Andreas, a man struggling with the recent demise of his marriage and his own emotional isolation, befriends a married couple also in the midst of psychological turmoil. In turn he meets ... See full summary »
A kind but pampered beautiful young virgin and her family's pregnant and jealous servant set out to deliver candles to church, but only one returns from events that transpire in the woods along the way.
Max von Sydow,
It's late nineteenth century Sweden. Middle aged lawyer Fredrik Egerman and his nineteen year old current wife Anne Egerman's two-year marriage has not yet been consummated. Fredrik wants ... See full summary »
When 'Vogler's Magnetic Health Theater' comes to town, there's bound to be a spectacle. Reading reports of a variety of supernatural disturbances at Vogler's prior performances abroad, the ... See full summary »
Max von Sydow,
Ingmar Bergman's The Serpent's Egg follows a week in the life of Abel Rosenberg, an out-of-work American circus acrobat living in poverty-stricken Berlin following Germany's defeat in World... See full summary »
Harry Lund is a nineteen-year-old man who meets Monika, a romantic, reckless and rebellious seventeen-year-old, and they fall in love. They leave their families and jobs in their small town... See full summary »
During civil war, two musicians retreat to a rural island to farm. They are apolitical; a neighbor sometimes gives them a fish; wine is a luxury. They love each other, but there are problems: the war upsets Jan, he is weepy, too sensitive; Eva wants children, he does not. The war suddenly arrives: rebels attack, neighbors die. When the other side restores order, Jan and Eva are arrested as collaborators. After frightening and roughing them up, the local colonel releases them; then he begins appearing at their farmhouse: to talk or to pursue Eva? He gives her money. The rebels return; chaos ensues. Jan becomes violent and murderous; they flee. Can they escape? If so, to what? Written by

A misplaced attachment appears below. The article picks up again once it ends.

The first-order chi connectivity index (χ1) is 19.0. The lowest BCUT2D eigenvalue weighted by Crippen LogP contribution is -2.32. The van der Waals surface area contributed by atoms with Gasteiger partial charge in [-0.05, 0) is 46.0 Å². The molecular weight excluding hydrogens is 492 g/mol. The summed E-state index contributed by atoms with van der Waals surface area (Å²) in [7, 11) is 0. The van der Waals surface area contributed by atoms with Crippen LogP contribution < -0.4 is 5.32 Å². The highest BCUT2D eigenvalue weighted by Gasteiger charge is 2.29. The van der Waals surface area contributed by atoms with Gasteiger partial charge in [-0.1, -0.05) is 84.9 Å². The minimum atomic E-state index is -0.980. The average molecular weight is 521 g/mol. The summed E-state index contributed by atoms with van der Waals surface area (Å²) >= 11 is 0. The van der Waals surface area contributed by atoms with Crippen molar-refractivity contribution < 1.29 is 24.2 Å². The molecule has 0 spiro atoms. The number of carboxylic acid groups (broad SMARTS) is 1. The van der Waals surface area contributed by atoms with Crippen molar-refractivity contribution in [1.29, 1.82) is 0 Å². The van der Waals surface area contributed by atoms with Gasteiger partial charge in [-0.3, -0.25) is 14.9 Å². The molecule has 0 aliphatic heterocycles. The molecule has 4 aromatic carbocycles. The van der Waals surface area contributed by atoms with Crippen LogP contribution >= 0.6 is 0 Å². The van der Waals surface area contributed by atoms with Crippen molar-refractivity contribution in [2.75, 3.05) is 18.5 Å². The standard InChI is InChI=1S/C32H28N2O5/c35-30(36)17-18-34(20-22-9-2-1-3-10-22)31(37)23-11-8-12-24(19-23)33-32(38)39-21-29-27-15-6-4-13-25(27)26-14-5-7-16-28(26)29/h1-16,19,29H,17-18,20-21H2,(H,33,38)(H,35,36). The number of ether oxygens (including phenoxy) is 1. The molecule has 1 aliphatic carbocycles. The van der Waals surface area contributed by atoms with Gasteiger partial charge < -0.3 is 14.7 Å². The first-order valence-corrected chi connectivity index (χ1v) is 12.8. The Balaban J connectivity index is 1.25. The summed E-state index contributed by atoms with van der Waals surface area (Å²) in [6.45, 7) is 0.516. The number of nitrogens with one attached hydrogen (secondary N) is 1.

Although generally regarded as being one of Ingmar Bergman's finest films, the director himself was largely unhappy with the film. In his book "Images: My Life in Film", Bergman wrote that he felt the script was uneven, resulting in a poor first half. See more »
Eva is not wearing any socks when Jacobi arrives but several times during his visit she can be seen wearing a couple of black socks and no socks at all again. See more »
Sometimes everything seems just like a dream. It's not my dream, it's somebody else's. But I have to participate in it. How do you think someone who dreams about us would feel when he wakes up. Feeling ashame?
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It's difficult to choose a representative film from the entire Ingmar Bergman's filmography. Each film deserves a comment because it's like a piece of art in its own.
I chose "Skammen" because I saw it recently and because I think the message -although being a 1968 film- is still valid. The subject is quite simple: a couple is surprised by war, which changes forever the existence of the two people. We can discover their real feelings and their real values.
We can find shame in more levels.
First, husband's shame for not being able of giving a child to his woman. He's also an extremely coward man in the first half of the movie, he feels shame also for that.
Second, wife's shame for not being a mother -she feels frustrated. She's shameful also because she has betrayed her man with an important man of their country's army.
Third. They both feel shame because they pretend being friends of this man, who saves them from tortures and jail. (They're actually accused of being traitors, in expressing other political opinions.) As a compensation, that man come to their home whenever he wants and take advantage of his position for becoming a woman's lover. The husband lets things going like this, it's the price he pays for a kind of freedom...
Fourth. Shameful is of course war and life during it.
Bergman makes a flawless movie, he studies people as they are. Without big budgets and huge sets. A simple film, deep, superbly photographed in black and white.
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